2 Chronicles 3


Building the Temple

        • ESV Study Bible notes, “The Chronicler’s actual account of the construction of the temple is much briefer than his source (1 Kings 6). The architectural details of 1 Kings 6:4-20a are passed over, as are the descriptions of the intricate carvings or stonework in 1 Kings 6:29-36. Instead, the Chronicler leads his readers in their imagination through the vestibule (2 Chron 3:4) into the ornate nave or Holy Place (vv. 5-7), then on to the Most Holy Place (vv. 8-13), partitioned off by the veil (v. 14). The numerous references to gold (vv. 4-10) and cherubim (vv. 7, 10-14) highlight the splendor of the temple as the heavenly King’s earthly palace. As its structure and furnishings indicate, it stood in continuity with the Mosaic tabernacle, at the same time exceeding it in beauty and opulence. The temple measured about 90 feet by 30 feet, so it was not particularly large compared to many modern church buildings, and it did not function as a place of congregational worship. Only priests would have been admitted into the temple itself, and only the high priest could enter the Most Holy Place, and only on the Day of Atonement.”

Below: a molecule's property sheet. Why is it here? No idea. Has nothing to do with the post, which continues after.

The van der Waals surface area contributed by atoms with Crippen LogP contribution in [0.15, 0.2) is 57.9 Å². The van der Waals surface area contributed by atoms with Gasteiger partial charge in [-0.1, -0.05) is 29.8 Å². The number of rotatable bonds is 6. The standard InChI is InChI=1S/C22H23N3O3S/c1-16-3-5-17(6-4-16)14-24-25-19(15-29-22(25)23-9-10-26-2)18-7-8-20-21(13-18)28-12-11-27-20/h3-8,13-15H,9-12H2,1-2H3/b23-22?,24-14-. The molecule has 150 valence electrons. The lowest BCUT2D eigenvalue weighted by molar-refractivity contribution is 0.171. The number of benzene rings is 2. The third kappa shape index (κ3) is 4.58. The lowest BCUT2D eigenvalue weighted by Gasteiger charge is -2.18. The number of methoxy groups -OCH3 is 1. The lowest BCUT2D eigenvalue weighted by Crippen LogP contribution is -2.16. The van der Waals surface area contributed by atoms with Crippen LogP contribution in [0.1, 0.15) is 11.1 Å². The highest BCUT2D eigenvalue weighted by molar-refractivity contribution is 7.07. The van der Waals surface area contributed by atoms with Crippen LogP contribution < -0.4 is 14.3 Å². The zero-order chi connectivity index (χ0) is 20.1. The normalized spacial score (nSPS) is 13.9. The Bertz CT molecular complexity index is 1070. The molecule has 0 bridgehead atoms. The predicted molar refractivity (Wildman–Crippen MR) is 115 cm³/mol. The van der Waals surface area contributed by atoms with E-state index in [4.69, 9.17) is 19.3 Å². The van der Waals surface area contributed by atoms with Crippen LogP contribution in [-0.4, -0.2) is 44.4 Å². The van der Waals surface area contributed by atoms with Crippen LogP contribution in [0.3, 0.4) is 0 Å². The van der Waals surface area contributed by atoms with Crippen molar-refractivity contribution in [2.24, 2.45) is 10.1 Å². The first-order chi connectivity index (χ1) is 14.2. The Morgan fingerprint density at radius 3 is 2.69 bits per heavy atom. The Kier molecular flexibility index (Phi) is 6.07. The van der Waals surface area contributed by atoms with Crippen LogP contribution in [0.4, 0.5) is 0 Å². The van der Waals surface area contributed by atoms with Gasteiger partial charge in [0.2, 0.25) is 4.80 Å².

• So Solomon began to build the house of Yahweh in Jerusalem, on Mount Moriah, where Yahweh had appeared to his father David. This was the place that David had prepared on the threshing floor of Araunah the Jebusite. He began building on the second day of the second month of the 4th year of his reign.

        • On the discrepancy regarding the name of the individual whose threshing floor was purchased [the Masoretic says ‘Ornan’ here], NET Bible explains, “In 2 Sam 24:16 this individual is called…(ʾaravna; traditionally ‘Araunah’). The form of the name found here also occurs in 1 Chr 21:15; 18-28.”

        • NLT Illustrated Study Bible provides the following comments:

          • While Kings emphasizes the time when the Temple was built, Chronicles places great emphasis on the Temple’s building site and the significance of the location. Geographically, it was in Jerusalem on Mount Moriah, the place where the Lord had appeared to David; it was selected under David’s authority and it was the sacred place where the plague was stopped at the threshing floor of Araunah the Jebusite. Abraham bound Isaac in the land of Moriah (Gen 22:2), and tradition associated the Temple Mount as the place where the Lord provided for Abraham (Gen 22:14).”